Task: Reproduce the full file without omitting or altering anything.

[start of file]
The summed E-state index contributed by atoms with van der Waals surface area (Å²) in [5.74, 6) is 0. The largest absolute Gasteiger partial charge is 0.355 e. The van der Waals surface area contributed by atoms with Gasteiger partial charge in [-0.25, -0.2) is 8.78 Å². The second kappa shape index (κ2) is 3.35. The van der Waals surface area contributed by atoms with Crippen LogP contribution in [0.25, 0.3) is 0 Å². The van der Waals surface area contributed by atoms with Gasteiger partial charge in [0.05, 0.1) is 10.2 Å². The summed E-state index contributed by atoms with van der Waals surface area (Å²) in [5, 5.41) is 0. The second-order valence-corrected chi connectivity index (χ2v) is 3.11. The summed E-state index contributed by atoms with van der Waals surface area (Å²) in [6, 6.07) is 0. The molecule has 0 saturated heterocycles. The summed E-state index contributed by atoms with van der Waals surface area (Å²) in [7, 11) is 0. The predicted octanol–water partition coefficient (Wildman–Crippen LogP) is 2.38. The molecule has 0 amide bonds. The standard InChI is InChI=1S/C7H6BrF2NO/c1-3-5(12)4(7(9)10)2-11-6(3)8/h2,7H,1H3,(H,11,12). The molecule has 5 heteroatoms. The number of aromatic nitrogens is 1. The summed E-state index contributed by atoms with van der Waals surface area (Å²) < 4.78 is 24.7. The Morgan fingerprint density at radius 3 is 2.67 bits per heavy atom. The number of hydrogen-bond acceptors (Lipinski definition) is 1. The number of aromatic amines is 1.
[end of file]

The summed E-state index contributed by atoms with van der Waals surface area (Å²) in [5.74, 6) is 0. The largest absolute Gasteiger partial charge is 0.355 e. The van der Waals surface area contributed by atoms with Gasteiger partial charge in [-0.25, -0.2) is 8.78 Å². The second kappa shape index (κ2) is 3.35. The van der Waals surface area contributed by atoms with Crippen LogP contribution in [0.25, 0.3) is 0 Å². The van der Waals surface area contributed by atoms with Gasteiger partial charge in [0.05, 0.1) is 10.2 Å². The summed E-state index contributed by atoms with van der Waals surface area (Å²) in [5, 5.41) is 0. The second-order valence-corrected chi connectivity index (χ2v) is 3.11. The summed E-state index contributed by atoms with van der Waals surface area (Å²) in [6, 6.07) is 0. The molecule has 0 saturated heterocycles. The summed E-state index contributed by atoms with van der Waals surface area (Å²) in [7, 11) is 0. The predicted octanol–water partition coefficient (Wildman–Crippen LogP) is 2.38. The molecule has 0 amide bonds. The standard InChI is InChI=1S/C7H6BrF2NO/c1-3-5(12)4(7(9)10)2-11-6(3)8/h2,7H,1H3,(H,11,12). The molecule has 5 heteroatoms. The number of aromatic nitrogens is 1. The summed E-state index contributed by atoms with van der Waals surface area (Å²) < 4.78 is 24.7. The Morgan fingerprint density at radius 3 is 2.67 bits per heavy atom. The number of hydrogen-bond acceptors (Lipinski definition) is 1. The number of aromatic amines is 1.